They Know Haley’s Chances Against Trump, but They’re Voting for Her Anyway

Everything about Nikki Haley’s latest barnstorm through South Carolina was intended to evoke a candidate on the upswing.

She had a sleek, new navy-blue campaign bus with her name on it. Her campaign, backed by a fresh infusion of funds, pumped $2 million more into ads, for a total $6 million buy. And she had fresh lines of attack to deploy against former President Donald J. Trump.

But the stops, carefully tailored to highlight her ties to the place she calls home and remind voters of her past political successes in the state, frequently served more as reminders of how much has changed here since her last winning bid for governor. Ms. Haley hosted fewer attendeesat events in some of the more conservative strongholds crucial to a victory in the Feb. 24 primary. She drew larger, enthusiastic crowds at stops near the coast and around Charleston. Almost everywhere she went, even staunch supporters excited to see her speak conceded that her chances were slim.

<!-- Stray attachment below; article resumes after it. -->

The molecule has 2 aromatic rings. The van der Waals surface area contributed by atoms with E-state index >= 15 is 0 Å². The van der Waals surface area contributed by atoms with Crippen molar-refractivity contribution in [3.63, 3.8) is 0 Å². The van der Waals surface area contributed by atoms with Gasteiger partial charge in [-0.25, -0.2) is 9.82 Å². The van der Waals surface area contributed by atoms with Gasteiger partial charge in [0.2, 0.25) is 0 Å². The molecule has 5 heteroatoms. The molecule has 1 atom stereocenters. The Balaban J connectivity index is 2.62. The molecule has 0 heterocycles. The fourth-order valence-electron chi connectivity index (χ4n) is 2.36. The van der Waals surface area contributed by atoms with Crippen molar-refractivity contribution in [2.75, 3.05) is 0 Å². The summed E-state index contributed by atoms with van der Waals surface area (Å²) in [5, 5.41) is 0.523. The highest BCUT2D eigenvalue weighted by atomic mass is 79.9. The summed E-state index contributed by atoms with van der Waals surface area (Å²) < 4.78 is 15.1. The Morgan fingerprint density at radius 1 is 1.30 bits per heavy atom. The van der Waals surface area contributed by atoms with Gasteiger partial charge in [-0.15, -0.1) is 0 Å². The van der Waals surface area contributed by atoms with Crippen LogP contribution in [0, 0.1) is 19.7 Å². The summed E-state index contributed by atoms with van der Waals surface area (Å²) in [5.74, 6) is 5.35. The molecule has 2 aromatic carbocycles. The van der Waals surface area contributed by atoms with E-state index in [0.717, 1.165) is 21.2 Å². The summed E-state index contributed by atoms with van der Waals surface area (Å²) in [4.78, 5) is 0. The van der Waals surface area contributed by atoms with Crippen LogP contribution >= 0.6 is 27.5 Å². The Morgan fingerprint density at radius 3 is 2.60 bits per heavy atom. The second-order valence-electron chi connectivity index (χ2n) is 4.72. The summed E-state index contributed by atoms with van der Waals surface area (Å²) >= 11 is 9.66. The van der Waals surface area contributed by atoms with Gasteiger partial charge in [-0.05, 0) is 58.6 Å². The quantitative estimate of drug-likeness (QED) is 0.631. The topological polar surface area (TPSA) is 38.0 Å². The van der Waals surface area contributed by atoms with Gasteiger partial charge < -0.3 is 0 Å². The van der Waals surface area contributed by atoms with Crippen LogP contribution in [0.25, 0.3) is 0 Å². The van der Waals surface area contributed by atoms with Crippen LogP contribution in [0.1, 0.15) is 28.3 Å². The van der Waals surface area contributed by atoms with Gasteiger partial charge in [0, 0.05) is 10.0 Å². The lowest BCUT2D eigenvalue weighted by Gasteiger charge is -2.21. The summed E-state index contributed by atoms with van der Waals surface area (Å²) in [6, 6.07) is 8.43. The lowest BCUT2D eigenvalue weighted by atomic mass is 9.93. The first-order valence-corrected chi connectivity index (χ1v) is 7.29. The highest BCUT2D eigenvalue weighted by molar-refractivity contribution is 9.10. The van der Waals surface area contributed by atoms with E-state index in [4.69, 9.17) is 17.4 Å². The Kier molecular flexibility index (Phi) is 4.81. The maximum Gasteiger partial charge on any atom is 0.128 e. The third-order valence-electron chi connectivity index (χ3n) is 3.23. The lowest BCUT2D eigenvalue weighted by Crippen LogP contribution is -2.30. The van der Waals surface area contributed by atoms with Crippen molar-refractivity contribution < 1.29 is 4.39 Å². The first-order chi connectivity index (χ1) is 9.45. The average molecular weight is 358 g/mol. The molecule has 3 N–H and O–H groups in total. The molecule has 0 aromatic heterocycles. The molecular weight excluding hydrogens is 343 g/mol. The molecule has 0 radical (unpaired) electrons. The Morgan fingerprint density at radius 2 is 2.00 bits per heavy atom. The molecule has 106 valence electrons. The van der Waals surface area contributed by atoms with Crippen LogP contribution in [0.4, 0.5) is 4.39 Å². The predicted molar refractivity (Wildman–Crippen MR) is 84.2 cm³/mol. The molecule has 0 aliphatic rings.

“I am not a fan of Donald Trump,” said Robert Zangara, 74, a retired accountant who attended her tour stop on Sunday with his wife at a strip mall in Orangeburg and plans to vote for her next week. “But I just don’t think she’s going to be the nominee.”

Nearly one year to the date since beginning her presidential campaign, Ms. Haley is still promising she will remain in the race through Super Tuesday, on March 5, regardless of the outcome in South Carolina, where she is trailing Mr. Trump by more than 30 points in polls. She has dismissed concerns that a loss would torch her path toward the nomination, or, worse, her future political prospects, even as the momentum she enjoyed before the earlier nominating contests in January has all but disappeared.

In an interview with The New York Times in Los Angeles, she argued she was willing to be “David taking on Goliath” so that her children and everyone else’s would grow up in a better country. On Fox News on Tuesday, she was even more forceful in declaring the urgency of her quest when asked if she was worried about her career should she fail to clinch victory.

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